Who will pay? Taxpayers directly in the solvent Eurozone countries (i.e. excluding the PIIGS) and all Euro currency holders indirectly, as they contributed involuntarily to a fund to socialise the losses of the banks. Spanish taxpayers will be expected to pay too, as they guarantee the repayment of the "credit line", so ultimately will have to pay more unless miraculously the bailed out banks can be sold for more than the bailout funds. Of course, given Spain's precarious budget deficit, public debt and national economic position, the real risk is that it lays the path for Spain to follow Greece - and so demand more money from Eurozone taxpayers.
Who will win? Creditors of the bailed banks (even if they face major writedowns in their shareholdings). Owners of Euro debt in Spain.
Who will lose? Taxpayers across the Eurozone, who collectively will see more of their future earnings diverted to save bad investments. Ultimately this means the Eurozone economy being dragged down a small notch, again, for many years. Holders of Euro currency deposits or cash lose as well, because it ultimately contributes to inflation.
What happens next? The markets will lemming like treat all of the propaganda around this bailout as gospel, and get a sudden shot of confidence, until the realise it helps to inflame a sovereign debt crisis in Spain. The Eurozone economies will be no more better off. Economic growth will not be facilitated. The lunatic far-left parties in Greece (including the fascists) will clamour that Greece should get the same support, as will Irish politicians and those in other profligate Eurozone countries. None will acknowledge that this is not about sovereign debt and actually increases Spain's sovereign debt. People in France will have voted for a socialist Parliament, which will seek to continue the "print it and bail them out" philosophy that pretends that fiat currencies can be used to just print your way out of recession. The ideological debate in Europe will continue between three groups:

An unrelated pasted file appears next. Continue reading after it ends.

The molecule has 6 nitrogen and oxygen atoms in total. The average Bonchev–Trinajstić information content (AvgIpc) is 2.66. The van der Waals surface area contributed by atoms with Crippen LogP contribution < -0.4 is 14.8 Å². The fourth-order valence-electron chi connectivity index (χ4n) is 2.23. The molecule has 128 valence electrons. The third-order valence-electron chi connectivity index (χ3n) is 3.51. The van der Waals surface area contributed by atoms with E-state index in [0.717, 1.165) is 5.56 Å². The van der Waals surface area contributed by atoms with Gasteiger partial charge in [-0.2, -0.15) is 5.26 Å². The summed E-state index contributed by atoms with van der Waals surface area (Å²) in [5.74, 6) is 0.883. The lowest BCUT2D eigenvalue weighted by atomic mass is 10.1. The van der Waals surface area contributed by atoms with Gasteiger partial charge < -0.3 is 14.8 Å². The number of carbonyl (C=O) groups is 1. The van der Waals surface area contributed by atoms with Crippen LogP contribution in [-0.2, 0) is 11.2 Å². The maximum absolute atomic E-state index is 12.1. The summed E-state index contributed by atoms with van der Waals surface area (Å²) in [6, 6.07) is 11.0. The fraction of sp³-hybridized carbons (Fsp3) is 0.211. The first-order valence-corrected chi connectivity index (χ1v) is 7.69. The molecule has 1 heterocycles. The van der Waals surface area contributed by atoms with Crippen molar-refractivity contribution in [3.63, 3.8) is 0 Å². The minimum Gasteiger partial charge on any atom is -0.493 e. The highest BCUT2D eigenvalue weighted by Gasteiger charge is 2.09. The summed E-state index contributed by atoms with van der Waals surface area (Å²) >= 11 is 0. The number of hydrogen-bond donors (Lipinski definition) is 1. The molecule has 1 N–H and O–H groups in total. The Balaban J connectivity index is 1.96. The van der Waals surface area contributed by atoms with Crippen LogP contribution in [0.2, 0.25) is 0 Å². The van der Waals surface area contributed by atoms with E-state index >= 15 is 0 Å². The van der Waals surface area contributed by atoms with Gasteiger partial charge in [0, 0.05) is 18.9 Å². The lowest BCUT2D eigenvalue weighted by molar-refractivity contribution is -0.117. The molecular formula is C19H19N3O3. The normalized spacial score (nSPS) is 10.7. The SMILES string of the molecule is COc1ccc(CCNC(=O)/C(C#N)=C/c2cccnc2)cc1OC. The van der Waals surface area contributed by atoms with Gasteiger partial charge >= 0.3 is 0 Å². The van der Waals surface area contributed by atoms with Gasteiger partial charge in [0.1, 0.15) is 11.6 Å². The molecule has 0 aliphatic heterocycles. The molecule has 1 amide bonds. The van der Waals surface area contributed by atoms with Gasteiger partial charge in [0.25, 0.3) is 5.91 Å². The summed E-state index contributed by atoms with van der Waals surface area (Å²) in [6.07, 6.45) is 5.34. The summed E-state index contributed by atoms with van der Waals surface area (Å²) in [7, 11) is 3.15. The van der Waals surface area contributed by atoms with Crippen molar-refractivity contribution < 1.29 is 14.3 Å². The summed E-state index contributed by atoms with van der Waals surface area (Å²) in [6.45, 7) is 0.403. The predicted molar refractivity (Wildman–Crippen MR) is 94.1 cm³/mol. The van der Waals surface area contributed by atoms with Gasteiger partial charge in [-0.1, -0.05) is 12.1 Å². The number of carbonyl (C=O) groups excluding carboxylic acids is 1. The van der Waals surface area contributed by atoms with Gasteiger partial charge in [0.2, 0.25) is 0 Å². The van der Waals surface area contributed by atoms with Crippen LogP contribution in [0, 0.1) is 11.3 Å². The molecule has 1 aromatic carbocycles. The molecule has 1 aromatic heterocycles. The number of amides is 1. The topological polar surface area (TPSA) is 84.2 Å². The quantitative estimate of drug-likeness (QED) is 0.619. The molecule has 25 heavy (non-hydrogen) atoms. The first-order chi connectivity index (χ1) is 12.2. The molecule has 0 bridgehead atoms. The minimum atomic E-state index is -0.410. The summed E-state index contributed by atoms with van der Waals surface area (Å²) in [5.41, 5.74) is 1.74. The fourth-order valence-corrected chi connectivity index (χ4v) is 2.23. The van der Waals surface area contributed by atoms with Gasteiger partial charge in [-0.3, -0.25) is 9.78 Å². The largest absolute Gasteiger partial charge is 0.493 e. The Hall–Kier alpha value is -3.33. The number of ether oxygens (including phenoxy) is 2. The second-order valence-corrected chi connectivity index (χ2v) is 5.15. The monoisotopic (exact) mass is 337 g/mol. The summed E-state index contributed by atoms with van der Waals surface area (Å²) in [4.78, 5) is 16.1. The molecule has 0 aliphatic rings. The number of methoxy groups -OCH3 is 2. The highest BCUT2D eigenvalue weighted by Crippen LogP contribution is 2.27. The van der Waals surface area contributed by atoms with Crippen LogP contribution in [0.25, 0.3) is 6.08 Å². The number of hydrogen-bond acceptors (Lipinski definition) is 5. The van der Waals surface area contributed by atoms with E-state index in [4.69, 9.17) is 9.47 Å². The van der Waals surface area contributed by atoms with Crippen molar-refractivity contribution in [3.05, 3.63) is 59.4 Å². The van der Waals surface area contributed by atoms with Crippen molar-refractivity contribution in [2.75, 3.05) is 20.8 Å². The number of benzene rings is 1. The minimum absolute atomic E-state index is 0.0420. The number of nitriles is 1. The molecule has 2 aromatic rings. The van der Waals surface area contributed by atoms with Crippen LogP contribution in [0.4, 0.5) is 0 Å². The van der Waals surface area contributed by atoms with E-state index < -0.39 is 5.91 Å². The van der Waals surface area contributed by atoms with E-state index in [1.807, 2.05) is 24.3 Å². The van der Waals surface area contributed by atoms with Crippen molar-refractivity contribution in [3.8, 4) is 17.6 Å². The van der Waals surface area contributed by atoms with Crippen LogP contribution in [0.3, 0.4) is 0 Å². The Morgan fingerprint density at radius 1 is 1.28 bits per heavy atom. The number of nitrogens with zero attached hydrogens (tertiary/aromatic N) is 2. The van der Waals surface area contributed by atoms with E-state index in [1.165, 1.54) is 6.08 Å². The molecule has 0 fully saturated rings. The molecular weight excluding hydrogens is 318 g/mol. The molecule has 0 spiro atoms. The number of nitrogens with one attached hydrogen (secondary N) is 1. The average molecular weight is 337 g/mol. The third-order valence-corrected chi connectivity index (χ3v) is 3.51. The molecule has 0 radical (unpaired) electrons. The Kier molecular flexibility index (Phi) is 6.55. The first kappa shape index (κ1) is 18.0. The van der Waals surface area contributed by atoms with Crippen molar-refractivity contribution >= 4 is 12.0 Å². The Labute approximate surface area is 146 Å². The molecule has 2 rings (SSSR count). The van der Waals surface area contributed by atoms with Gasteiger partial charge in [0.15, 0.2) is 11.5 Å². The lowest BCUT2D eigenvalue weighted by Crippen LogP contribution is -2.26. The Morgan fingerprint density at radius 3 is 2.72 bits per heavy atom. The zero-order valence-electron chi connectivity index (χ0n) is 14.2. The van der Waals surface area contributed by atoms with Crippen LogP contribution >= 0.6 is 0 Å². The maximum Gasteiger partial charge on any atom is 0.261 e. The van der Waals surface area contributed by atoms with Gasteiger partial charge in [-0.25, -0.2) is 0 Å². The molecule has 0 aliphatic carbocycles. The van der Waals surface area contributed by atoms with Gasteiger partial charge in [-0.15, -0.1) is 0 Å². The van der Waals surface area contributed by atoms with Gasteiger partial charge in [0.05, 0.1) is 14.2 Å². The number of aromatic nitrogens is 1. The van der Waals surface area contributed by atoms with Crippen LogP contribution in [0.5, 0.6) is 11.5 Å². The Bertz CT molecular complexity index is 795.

- Austerity and Integration: Led by Germany, it is the view that things will get better if only the PIIGS would follow the policies of the 5 or so Eurozone countries that have budget deficits lower than GDP growth, improve competitiveness and then create a new European Treaty that harmonises budgetary, taxation and economic policies. Spain's current government has tended to share this view too.
- Profligacy and Integration: Now led by France, but also driven by leftwing and populist politicians in the Eurozone. It is the view that the Eurozone should socialise its gains and losses. In other words, Germany and others should pay for the debts and deficits of the PIIGS, and there should be extensive transfers across the Eurozone, as if it was a United States of Europe.
- Disintegration: A growing view that the Euro is unsustainable in its present form, and the way to resolve the crisis is for it to split into two zones or multiple independent currencies, so that the PIIGS can devalue their way to "competitiveness", and the European project becomes a looser free trade association and customs union. This is the view of Eurosceptics generally, although there are versions of this argument against any form of open Europe (from Marxists and fascists) or against new small fiat currencies (supporters of commodity-based currencies).
The one thing is sure, don't expects sun to rise and everything to be rosy. For the Greeks have to vote again to decide if they want to swallow reality and take their medicine, or run away from it and truly see what it takes to become a tinpot backwater that makes Albania look good.